Here we have a story of what real evil is and how it happens as well as a story of what justice is and how it goes awry. I was completely absorbed. I was more than absorbed. I was engulfed. The descriptions are stunning, and the characters are haunting. What’s more, this is a novel Faulkner himself was not well satisfied with. This is just a small glimpse of what he was capable of.

I think more than anything Sanctuary is testament to Faulkner’s incredible range. He decided he wanted to write a sensational novel that would be a best seller, and he just sat down and did it. He probably pushed the limits as far as he could go and still make it into print in 1930. Even by today’s standards, the book is nothing but sensational, which we all know is the only real way to guarantee sales.

I’m so glad I’m finally getting around to some of the books my parents paid for me to read back in the 80s. I almost feel educated. Too bad I’ve lost track of Noel Polk. I’d like to hear what he has to say about the readings he assigned back then.

Next up: Requiem for a Nun. It’s a follow-up book to Sanctuary written 20 years later. I’m not quite ready to say goodbye to Temple Drake. I want to know what happens next.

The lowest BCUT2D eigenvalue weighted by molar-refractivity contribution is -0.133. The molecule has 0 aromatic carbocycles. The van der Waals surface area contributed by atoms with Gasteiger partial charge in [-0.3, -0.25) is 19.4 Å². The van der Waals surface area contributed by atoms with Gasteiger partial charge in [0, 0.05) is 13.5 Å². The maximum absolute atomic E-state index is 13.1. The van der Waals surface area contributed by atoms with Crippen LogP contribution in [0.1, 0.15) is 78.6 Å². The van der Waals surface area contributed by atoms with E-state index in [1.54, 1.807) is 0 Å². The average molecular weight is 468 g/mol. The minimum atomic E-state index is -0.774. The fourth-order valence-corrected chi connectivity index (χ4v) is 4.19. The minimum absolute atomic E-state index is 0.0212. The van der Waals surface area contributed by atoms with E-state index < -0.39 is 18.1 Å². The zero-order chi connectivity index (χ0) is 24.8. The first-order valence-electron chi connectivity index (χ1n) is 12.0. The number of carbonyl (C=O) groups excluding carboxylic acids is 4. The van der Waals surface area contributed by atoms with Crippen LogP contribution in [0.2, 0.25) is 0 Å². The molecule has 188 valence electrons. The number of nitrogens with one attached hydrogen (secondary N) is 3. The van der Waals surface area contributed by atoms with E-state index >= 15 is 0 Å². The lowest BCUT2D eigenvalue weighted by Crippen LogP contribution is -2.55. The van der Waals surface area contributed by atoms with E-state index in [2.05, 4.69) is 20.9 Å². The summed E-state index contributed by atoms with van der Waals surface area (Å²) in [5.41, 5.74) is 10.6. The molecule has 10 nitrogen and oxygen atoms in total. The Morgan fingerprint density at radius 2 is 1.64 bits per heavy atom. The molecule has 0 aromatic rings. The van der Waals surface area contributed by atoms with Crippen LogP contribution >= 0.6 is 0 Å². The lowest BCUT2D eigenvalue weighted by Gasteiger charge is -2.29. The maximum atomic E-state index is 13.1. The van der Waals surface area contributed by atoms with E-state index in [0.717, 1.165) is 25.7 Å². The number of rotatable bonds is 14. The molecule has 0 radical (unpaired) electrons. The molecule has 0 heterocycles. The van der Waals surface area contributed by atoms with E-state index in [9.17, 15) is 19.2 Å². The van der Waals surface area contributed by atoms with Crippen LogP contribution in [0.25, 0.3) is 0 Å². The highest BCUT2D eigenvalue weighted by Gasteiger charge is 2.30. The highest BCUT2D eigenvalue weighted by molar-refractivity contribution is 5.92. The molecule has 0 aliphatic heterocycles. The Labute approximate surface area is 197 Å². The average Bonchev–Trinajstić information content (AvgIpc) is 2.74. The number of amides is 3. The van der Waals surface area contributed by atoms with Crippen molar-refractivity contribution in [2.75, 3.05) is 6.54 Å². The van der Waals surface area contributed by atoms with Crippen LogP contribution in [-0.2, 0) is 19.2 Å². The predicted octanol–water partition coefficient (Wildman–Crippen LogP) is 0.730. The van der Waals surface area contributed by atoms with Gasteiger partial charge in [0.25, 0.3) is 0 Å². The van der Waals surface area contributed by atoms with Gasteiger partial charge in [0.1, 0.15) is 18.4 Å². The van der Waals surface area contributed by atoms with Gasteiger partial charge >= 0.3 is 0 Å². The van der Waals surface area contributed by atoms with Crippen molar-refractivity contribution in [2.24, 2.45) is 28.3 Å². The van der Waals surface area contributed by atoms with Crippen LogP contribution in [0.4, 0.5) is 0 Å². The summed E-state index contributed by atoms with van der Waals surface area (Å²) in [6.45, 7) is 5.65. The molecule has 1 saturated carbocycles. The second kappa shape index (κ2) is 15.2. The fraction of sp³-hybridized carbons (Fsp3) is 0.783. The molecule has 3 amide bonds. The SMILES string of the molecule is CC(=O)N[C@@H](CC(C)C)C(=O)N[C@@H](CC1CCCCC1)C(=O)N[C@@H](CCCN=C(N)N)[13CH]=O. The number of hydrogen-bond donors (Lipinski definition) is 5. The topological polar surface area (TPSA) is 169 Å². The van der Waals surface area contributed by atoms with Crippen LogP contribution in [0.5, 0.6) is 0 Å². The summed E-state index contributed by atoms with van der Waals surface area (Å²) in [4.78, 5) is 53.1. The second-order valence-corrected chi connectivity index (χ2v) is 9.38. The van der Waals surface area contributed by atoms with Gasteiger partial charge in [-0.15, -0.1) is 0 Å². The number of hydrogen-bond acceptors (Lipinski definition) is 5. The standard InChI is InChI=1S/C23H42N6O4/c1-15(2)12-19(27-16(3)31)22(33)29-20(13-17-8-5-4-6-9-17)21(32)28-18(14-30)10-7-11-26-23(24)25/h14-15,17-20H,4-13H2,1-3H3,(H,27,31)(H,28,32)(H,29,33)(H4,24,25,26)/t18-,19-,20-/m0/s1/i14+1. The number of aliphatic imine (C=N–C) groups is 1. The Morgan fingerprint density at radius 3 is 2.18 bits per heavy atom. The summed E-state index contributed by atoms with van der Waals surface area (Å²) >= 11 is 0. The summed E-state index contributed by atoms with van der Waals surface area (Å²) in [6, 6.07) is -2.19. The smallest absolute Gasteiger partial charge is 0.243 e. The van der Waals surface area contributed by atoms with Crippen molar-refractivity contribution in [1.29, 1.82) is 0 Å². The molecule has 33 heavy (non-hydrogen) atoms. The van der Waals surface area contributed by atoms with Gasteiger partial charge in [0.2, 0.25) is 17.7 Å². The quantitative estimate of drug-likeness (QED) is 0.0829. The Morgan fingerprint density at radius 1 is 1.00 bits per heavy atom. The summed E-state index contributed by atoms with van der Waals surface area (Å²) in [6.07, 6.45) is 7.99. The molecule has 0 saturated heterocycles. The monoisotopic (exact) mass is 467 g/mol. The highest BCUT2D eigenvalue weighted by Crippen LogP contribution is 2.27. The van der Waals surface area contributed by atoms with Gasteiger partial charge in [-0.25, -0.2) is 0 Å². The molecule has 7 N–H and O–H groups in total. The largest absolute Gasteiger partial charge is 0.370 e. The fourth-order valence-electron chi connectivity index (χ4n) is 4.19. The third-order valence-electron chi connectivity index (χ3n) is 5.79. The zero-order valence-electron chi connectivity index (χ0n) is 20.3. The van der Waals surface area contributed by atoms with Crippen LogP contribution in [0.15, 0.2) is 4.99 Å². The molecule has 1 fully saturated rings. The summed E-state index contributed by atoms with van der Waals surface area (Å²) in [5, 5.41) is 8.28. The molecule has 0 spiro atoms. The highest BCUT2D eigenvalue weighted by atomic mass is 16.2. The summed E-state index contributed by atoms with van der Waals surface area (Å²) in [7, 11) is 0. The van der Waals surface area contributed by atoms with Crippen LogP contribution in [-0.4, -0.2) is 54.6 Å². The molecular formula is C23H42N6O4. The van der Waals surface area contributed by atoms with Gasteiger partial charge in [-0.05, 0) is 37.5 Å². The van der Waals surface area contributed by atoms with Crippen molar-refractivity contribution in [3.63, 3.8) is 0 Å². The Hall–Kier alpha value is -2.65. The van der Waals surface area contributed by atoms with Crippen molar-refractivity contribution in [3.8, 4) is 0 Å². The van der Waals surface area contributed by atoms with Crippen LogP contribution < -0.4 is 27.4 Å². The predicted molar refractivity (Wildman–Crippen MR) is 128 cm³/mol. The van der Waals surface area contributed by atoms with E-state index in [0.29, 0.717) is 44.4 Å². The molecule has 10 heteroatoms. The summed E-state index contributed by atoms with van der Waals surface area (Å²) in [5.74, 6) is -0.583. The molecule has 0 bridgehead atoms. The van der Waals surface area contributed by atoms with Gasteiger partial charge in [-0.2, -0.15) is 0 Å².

After that I plan to read Absalom, Absalom! This one I’ve picked so that I can talk about it with my friend Andrea who was in college with me and who has also never read her stack of Faulkner books. We probably shared the Cliff Notes, though we have both long since forgotten.

I’m sure I’ll spread the Faulkner out and read other books in between. Even though I could not put Sanctuary down today, I still have this long-held perception that Faulkner is someone I’m supposed to read rather than someone I just want to read. I’ll have to alternate him with lighter fare. Still, I’m making a little deal with myself as of today. By the end of this year, I’m going to at least read all of the Faulkner books that I already own. That means that after Requiem and Absalom, I will still have left The Sound and the Fury, The Hamlet, Go Down, Moses, The Reivers, and Light in August. I told you Noel Polk meant business back in the day.

I’ll have to let you know how this goes. I have this theory that I’m finally grown up enough to appreciate the literature of my own state. Like I said, I’ll have to let you know how that goes.

3 thoughts on “Sanctuary by William Faulkner”

  1. You put into words exactly how I feel about being from Mississippi, going to a university in Mississippi, and yet never reading the Faulkner books I was assigned. I promise to start Absalom! Absalom! as soon as I finish the book I’m reading now. You have inspired me!

  2. Ha! You were great, but I don’t know how you put up with all those years of 19-year-olds fumbling through Faulkner. Still, you should know that sometimes they do go back and finish their assignments 25 years later.